Shadow Warrior 2 Review – PlayStation 4
+ Fast-paced, humorous fun
+ A lot of weapon variety and customization
+ Non-linear approach is welcome in an FPS
- Glaring technical issues
- Lack of variety in environments
If you look at a list of the most underrated games of this current console generation, there’s a good chance that 2013’s Shadow Warrior will appear somewhere. Developed by Polish studio Flying Wild Hog, Shadow Warrior was an entertaining mix of fast-paced action and over-the-top humor, and perhaps didn’t do as well commercially as it should have. Despite this, publisher Devolver Digital saw fit to green light a sequel, and so we now have Shadow Warrior 2, which continues Lo Wang’s story and gives players a further chance to indulge in some first-person mayhem.
Someone much more eloquently than me once said that, as you get older, new people you meet get reduced down to smaller parts that remind you of people you already know. I found a similar thing to be true with Shadow Warrior 2, though this isn’t intended to be a criticism. You’ve got a Borderlands style weapon-management system, gunplay and combat reminiscent of Serious Sam, and a sense of humor fairly similar to Duke Nukem, but not quite as cringe worthy. Shadow Warrior 2 is an example of a sequel that expands greatly upon its predecessor, as instead of a series of fairly linear levels, you’re not given more freedom of choice over how you progress through the game.
In Shadow Warrior 2, Lo Wang is in possession of what he calls the Wang Cave, which serves as a home base on Dragon Mountain. From here, you can buy weapons and upgrades, talk to NPCs, and get given different missions to complete. Some of these are story missions that drive the plot forward, but others can be side missions that provide you with a specific rewards upon completion, or bounties, that give you extra cash to play with and occasionally a weapon or particular upgrade. Your choice of side mission can be limited by how far you’ve progressed through the story, but you’ll often have at least a couple of opportunities to stray from the beaten path if you desire.
Once you’ve chosen a mission, you’ll be whisked away to its location, and while there’s a disappointing lack of variety in the places you’ll go (eastern-inspired temples, futuristic Blade-Runner-esque cityscapes), you’re given almost total freedom once there to approach the objective as you see fit. Sure, you’ll likely have to kill a whole bunch of enemies on the way, and there may well be a boss-fight at the end, but there’s ample opportunity to explore, and plenty of hidden secrets to find and treasure to pick up.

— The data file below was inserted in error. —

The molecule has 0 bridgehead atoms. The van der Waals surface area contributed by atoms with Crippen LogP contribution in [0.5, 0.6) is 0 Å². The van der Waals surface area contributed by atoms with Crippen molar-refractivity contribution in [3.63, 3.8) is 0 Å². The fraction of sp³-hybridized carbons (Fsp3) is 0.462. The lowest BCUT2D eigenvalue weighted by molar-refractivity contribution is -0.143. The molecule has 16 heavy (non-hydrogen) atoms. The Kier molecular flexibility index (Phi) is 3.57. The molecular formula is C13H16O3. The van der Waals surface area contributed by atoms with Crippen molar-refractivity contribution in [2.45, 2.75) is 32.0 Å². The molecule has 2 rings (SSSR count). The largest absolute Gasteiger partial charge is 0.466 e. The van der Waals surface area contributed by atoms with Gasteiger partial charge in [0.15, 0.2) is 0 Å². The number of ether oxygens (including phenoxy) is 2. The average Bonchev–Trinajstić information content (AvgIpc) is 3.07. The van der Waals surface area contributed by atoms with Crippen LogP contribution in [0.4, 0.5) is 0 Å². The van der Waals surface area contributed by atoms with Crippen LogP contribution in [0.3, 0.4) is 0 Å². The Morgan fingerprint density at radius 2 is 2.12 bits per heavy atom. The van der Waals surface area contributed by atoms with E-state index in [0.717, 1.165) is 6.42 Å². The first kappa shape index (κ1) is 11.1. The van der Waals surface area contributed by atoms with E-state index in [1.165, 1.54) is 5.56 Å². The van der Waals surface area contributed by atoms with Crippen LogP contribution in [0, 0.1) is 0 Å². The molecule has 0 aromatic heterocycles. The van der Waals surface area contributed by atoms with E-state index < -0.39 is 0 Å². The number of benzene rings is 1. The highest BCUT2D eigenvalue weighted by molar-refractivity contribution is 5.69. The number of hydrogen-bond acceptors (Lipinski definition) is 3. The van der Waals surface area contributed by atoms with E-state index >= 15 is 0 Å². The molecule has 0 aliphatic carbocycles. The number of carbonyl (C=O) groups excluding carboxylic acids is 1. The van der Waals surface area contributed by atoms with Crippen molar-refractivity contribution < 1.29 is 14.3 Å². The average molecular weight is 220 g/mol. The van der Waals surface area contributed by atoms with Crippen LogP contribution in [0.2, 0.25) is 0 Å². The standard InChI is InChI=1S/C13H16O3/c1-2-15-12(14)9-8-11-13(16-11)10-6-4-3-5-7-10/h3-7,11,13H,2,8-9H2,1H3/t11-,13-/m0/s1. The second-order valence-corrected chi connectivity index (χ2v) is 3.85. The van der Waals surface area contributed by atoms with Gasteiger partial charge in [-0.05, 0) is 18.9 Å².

One of the most common types of treasure that you’ll find are weapon upgrades, and these provide you with the opportunity to customize your weapons to perform as you’d prefer. You can change elemental damage, firing rates, splash damage, and with the wide range of weapons available, both ranged and melee, you can craft your arsenal to suit your playing style. There’s also a wide variety of enemies to fight, ranging in size, shape and appearance, to whether they’ll attack you from range or close-up. There isn’t much nuance in their tactics, though, as upon spotting your character, they’ll simply rush you, rather than attempting to take cover or cause you to think in any way about how to defeat them.
With all the improvements upon its predecessor that Shadow Warrior 2 brings, it’s disappointing that it also includes a whole host of technical issues, some of which make the game nigh-unplayable at times. I initially encountered sporadic instances of slowdown, which can be forgivable in isolated incidents, but as I persevered with the game, it became a common issue, and it got to the point where I sometimes had to completely exit the game and come back in to get rid of it. I also experienced issue with enemies, where they would seemingly load into the game as a stock model, arms and legs spread like Leonardo da Vinci’s Vitruvian Man, but still able to attack me as usual.
Despite these issues, I still had a lot of fun with Shadow Warrior 2. It revels in its own stupidity, doesn’t take itself seriously, and presents an experience, which is refreshingly boiled-down and fast-paced. It’s a middle-of-the-road game that we don’t see all too often at the moment, in that it’s not a super-high-budget AAA game expected to get nines and tens across the board, but it’s also not an indie game designed to evoke memories of the early nineties. It’s a game that you’d perhaps find in a bargain bin somewhere, or pick up on sale, and be surprisingly delighted with your purchase once you got the chance to play it. Shadow Warrior 2 isn’t perfect, but it’s a lot of fun, and if you’re looking for a break from super serious shooters, or are missing Borderlands and want an experience in that vein, then it’s well worth a look.